No!! We still live in a very primitive era, one in which we are expected to praise a God because he tells us to. You wouldn’t do this for any person, a president for example (at least I hope you wouldn’t). One nation does something similar, North Korea to their leader, ironically we see that nation as a very strange one. If God or Jesus came down and spoke to me personally, I would accept he exists. I wouldn’t get down on my knees.
          I don’t know 100% that you exist, to refer to the beginning of your response. In fact, how do you know, using this logic, that God exists? Wouldn’t it be easy for Satan to rule the universe and fool people into believing a man called Jesus existed to trick them? Or an alien civilisation using religion to test how easily we will bow down to a creator just because they created us? It would be more logical to suggest you do as you have messaged me on WordPress. If you expected me to believe in you, whilst claiming to be all knowing and powerful, I would expect much more than a WordPress comment. If you didn’t visit me personally, you either aren’t capable of doing so or do not feel that’s your duty. Either way, you aren’t deserving of worship.

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  3. Jefferson was a Deist, so his worldview was faith brought into subjection by reason, so that’s why he denied the resurrection and miracles, because they weren’t scientifically ‘reasonable.’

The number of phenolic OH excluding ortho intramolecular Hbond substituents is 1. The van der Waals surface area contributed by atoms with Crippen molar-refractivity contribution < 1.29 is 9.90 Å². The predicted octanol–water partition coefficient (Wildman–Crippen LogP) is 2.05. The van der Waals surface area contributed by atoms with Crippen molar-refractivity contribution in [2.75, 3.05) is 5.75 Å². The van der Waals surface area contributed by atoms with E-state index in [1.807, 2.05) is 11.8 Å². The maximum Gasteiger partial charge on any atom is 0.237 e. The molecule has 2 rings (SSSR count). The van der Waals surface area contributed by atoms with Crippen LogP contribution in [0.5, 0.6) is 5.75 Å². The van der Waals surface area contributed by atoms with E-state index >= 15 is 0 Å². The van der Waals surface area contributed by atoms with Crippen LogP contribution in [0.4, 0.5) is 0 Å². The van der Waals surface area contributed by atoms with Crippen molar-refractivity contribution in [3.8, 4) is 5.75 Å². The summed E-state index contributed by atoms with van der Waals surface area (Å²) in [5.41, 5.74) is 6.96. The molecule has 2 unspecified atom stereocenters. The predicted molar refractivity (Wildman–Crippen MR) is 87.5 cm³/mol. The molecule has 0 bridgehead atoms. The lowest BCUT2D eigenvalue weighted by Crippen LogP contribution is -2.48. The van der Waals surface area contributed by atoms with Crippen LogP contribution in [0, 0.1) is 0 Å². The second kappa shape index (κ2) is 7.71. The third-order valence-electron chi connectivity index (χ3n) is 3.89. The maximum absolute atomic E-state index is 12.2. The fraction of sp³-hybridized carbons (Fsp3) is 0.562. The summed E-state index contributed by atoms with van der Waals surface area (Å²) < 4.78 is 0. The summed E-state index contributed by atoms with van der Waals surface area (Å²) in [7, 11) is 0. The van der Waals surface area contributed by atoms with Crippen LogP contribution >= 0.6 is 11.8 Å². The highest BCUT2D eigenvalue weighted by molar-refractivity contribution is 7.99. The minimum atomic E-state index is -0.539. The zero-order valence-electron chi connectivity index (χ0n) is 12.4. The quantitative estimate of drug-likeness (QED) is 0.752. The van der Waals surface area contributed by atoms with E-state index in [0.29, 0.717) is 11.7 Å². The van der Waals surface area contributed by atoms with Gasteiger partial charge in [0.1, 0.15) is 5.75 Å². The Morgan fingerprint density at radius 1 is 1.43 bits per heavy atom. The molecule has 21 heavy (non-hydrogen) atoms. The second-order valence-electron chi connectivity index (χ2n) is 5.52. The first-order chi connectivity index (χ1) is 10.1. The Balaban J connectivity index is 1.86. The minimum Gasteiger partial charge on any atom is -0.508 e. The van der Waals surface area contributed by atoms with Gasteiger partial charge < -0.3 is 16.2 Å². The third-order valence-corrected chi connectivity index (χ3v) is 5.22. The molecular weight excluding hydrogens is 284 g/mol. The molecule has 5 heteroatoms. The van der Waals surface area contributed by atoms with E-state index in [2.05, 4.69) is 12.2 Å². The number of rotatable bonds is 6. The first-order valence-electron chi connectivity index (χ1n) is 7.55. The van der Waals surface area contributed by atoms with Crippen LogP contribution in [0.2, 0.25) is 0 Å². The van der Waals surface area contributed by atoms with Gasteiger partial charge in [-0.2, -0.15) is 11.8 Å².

Anyhow, you make some great points here. I’ll have to ponder it more.

    Liked by 1 person

    • You’re right. I think that’s the real problem with the Enlightenment worldview; we learned so much that we started to think we knew everything. Jefferson just forgot who invented science and reason, I suppose. 🙂

      Liked by 1 person

      • Thanks! I’m not sure if I will post it yet… It’s a history paper for one of my classes. Thought I’d write about how Gandhi and Hitler approach life the same way because they both set themselves up as God and made up their own morality. Gandhi embraced the Sermon on the Mount while rejecting other parts of the Bible, so how is that any better than Hitler who elected to do away with the whole thing? Maybe it will turn into a post… 🙂